Jamie Durie on Edible Garden Design
Chris Gordon chats with Jamie Durie about Edible Garden Design, a book for anyone that has ever planted a seed, from apartment residents to inner city hipsters, and onto those lucky people on some land.
I love the layout of this book, especially where you show what you grow. Lovely design. Yours?
I’m so happy that you like it, I am very proud of it! The design of the pages where we show what plants are grown in each garden came from the design of a Florence Broadhurst fabric. In fact, the end papers and chapter openers of arranged vegetables are also based on Florence Broadhurst fabrics. I’m thrilled with the whole design of the book and our extremely talented designer at Penguin, Evi O did an amazing job.
How do you think about garden design really – step-by-step or in your mind do you see the finished product and work back from there?
I totally see the finished product and I download that to my team and then they work back from there.
The family in Thornbury are pretty inspirational with their fish farm in their back yard and while you make all that sound pretty easy, I imagine it’s actually quite time-consuming.
Yes you do have to be passionate about it and care very much. As with anything if you care about the bigger picture of what you are trying to achieve, it doesn’t really feel like hard work because the end result is so meaningful and valuable to you.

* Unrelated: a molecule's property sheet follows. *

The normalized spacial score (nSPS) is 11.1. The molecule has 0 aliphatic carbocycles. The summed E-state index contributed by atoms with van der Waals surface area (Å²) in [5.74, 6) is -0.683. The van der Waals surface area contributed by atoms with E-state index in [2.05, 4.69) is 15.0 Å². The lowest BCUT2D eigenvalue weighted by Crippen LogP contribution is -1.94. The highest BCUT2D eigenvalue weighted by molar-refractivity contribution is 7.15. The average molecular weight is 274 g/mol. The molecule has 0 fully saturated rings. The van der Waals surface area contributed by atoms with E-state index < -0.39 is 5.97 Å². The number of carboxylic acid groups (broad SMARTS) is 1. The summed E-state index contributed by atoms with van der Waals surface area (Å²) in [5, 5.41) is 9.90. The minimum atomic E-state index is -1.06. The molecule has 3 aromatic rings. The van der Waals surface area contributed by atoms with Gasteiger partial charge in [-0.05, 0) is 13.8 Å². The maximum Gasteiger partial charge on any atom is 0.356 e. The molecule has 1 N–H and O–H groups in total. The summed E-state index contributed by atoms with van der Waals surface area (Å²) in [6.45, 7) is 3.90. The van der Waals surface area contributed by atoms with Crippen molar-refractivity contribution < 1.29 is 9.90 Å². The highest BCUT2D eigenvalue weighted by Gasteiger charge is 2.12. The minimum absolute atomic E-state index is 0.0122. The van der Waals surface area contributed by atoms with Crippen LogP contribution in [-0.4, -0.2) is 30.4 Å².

Given that we are heading into the warmer months here in Melbourne where it can be so dry and windy that you can watch leaves shrivel in front of you, what would you recommend we do to prevent such tragedies?
Watering at the end of the day or first thing in the morning to avoid evaporation is beneficial. And make sure to use a combination of water saving crystals and mulch to help retain water in your soil and the mulch as this will help reduce evaporation as well. The water saving crystals absorb water and provide moisture around the plant roots while a good layer of mulch can reduce evaporation from the soil surface by as much as 70%.
What’s your favourite dish to cook using summer veggies from the garden?
Using fresh peas, I like to crush the peas slightly with a fork and mix with fresh mint, fresh ricotta, grated parmesan, sea salt and freshly ground black pepper, and then spread on some good quality toasted sour dough bread that has been rubbed with a raw garlic clove and drizzled with a really good olive oil, and there you have it - Fresh Green Pea Crostini.
Click here for a sneak preview inside Edible Garden Design and learn how to make seed bombs.